Demonstration of Porcine Circovirus Type 2 Inactivation by the Low pH Step of the Trypsin Manufacturing Process Using a New Infectivity Assay

by Tara Tagmyer, PhD and Kathryn Martin Remington, PhD
Volume 16, Open Access (September 2017)

Porcine circoviruses (PCVs) are small (17 nm) non-enveloped viruses with a covalently closed, circular, single-stranded DNA genome. PCV type 1 (PCV-1) and PCV type 2 (PCV-2) belong to the circovirus genus within the Circoviridae family. PCV-1 was originally isolated as a contaminant of porcine kidney (PK15) cells, and although it was found to be widely distributed in domestic swine in both North America and Europe, no correlation to any porcine disease or disorder has been established. PCV-2, however, has been found to be associated with several disease syndromes in pigs. For manufacturers of biologics utilizing porcine tissue or porcine tissue-derived materials, PCVs represent a contamination risk. In fact, an independent academic laboratory detected PCV-1 in a live attenuated rotavirus vaccine using metagenomic analysis and a PCV-1-specific polymerase chain reaction (PCR). While this study did not detect PCV-1 or PCV-2 nucleic acid in rotavirus vaccine from a second manufacturer, subsequent testing by the manufacturer revealed low levels of both PCV-1 and PCV-2 DNA. The source of the PCV nucleic acid contaminating both vaccines was determined to be porcine pancreas-derived trypsin used in the manufacture of the vaccines. The manufacturer of the rotavirus vaccine that was initially found to contain PCV sequences determined that their cell banks and virus seeds were contaminated with the viral sequences. The strong safety record of both vaccines and the benefits of vaccination against rotavirus convinced both the United States Food and Drug Administration (US FDA) and the European Medicines Agency (EMA) to permit their continued use...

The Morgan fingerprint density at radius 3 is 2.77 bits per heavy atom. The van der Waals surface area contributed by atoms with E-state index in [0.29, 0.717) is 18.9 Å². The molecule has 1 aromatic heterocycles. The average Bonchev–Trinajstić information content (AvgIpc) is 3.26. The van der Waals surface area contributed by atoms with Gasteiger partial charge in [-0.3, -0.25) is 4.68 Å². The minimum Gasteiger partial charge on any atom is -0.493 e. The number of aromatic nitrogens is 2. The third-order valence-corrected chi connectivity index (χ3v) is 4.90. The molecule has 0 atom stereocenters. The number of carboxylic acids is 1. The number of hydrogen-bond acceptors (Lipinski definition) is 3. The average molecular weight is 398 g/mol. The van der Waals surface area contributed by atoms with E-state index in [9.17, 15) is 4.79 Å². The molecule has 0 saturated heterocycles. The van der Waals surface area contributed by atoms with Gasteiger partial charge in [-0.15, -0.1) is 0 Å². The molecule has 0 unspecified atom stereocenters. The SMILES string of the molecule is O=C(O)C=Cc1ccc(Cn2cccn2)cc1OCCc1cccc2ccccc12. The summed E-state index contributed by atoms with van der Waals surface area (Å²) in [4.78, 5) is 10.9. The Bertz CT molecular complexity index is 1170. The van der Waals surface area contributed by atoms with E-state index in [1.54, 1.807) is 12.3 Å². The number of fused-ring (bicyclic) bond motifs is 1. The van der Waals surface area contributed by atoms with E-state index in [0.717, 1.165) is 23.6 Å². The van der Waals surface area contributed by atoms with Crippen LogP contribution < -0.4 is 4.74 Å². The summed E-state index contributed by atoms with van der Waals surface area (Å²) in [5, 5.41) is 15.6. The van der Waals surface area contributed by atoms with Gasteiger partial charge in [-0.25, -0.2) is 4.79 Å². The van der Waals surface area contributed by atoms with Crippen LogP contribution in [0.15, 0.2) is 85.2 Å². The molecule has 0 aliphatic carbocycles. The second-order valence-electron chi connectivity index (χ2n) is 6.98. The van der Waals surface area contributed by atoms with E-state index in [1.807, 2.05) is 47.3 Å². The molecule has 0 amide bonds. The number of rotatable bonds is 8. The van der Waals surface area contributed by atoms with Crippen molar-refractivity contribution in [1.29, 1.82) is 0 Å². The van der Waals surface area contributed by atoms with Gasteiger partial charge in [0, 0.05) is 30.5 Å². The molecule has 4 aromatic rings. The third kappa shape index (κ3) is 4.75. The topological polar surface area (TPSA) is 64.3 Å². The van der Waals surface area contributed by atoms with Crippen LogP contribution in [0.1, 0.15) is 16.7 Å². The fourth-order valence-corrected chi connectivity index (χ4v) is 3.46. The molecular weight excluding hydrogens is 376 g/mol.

Tagmyer T, Remington KM. Demonstration of porcine circovirus type 2 inactivation by the low pH step of the trypsin manufacturing process using a new infectivity assay. BioProcess J, 2017; 16.

Posted online September 18, 2017.